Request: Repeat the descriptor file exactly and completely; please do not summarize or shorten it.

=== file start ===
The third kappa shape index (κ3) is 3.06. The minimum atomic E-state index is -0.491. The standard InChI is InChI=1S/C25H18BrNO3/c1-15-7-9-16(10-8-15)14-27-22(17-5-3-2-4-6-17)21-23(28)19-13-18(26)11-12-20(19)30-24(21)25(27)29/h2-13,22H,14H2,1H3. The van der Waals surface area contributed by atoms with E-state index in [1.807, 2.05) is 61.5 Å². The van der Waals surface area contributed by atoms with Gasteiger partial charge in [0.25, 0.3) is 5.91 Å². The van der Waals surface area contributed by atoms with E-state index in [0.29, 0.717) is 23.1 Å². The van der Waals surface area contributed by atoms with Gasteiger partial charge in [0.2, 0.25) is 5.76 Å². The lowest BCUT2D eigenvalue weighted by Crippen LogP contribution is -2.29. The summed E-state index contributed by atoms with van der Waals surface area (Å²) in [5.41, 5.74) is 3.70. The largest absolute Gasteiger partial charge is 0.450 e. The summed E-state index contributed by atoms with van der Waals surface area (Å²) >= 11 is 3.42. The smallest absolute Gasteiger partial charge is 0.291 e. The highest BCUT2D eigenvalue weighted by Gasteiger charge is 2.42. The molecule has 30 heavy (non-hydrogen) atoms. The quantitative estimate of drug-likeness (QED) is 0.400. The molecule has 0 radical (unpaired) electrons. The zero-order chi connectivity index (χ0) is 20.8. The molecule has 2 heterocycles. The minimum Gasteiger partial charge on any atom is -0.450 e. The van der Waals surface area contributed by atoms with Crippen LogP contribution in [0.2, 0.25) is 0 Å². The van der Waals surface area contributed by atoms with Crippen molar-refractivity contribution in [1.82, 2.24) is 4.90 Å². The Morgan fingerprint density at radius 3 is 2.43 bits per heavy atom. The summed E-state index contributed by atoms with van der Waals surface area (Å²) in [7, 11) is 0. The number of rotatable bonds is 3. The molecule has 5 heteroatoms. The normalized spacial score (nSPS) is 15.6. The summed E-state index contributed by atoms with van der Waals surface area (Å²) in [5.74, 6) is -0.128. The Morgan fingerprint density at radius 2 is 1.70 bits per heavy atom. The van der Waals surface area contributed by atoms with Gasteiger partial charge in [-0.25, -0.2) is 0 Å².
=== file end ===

The third kappa shape index (κ3) is 3.06. The minimum atomic E-state index is -0.491. The standard InChI is InChI=1S/C25H18BrNO3/c1-15-7-9-16(10-8-15)14-27-22(17-5-3-2-4-6-17)21-23(28)19-13-18(26)11-12-20(19)30-24(21)25(27)29/h2-13,22H,14H2,1H3. The van der Waals surface area contributed by atoms with E-state index in [1.807, 2.05) is 61.5 Å². The van der Waals surface area contributed by atoms with Gasteiger partial charge in [0.25, 0.3) is 5.91 Å². The van der Waals surface area contributed by atoms with E-state index in [0.29, 0.717) is 23.1 Å². The van der Waals surface area contributed by atoms with Gasteiger partial charge in [0.2, 0.25) is 5.76 Å². The lowest BCUT2D eigenvalue weighted by Crippen LogP contribution is -2.29. The summed E-state index contributed by atoms with van der Waals surface area (Å²) in [5.41, 5.74) is 3.70. The largest absolute Gasteiger partial charge is 0.450 e. The summed E-state index contributed by atoms with van der Waals surface area (Å²) >= 11 is 3.42. The smallest absolute Gasteiger partial charge is 0.291 e. The highest BCUT2D eigenvalue weighted by Gasteiger charge is 2.42. The molecule has 30 heavy (non-hydrogen) atoms. The quantitative estimate of drug-likeness (QED) is 0.400. The molecule has 0 radical (unpaired) electrons. The zero-order chi connectivity index (χ0) is 20.8. The molecule has 2 heterocycles. The minimum Gasteiger partial charge on any atom is -0.450 e. The van der Waals surface area contributed by atoms with Crippen LogP contribution in [0.2, 0.25) is 0 Å². The van der Waals surface area contributed by atoms with Crippen molar-refractivity contribution in [1.82, 2.24) is 4.90 Å². The Morgan fingerprint density at radius 3 is 2.43 bits per heavy atom. The summed E-state index contributed by atoms with van der Waals surface area (Å²) in [7, 11) is 0. The number of rotatable bonds is 3. The molecule has 5 heteroatoms. The normalized spacial score (nSPS) is 15.6. The summed E-state index contributed by atoms with van der Waals surface area (Å²) in [5.74, 6) is -0.128. The Morgan fingerprint density at radius 2 is 1.70 bits per heavy atom. The van der Waals surface area contributed by atoms with Gasteiger partial charge in [-0.25, -0.2) is 0 Å².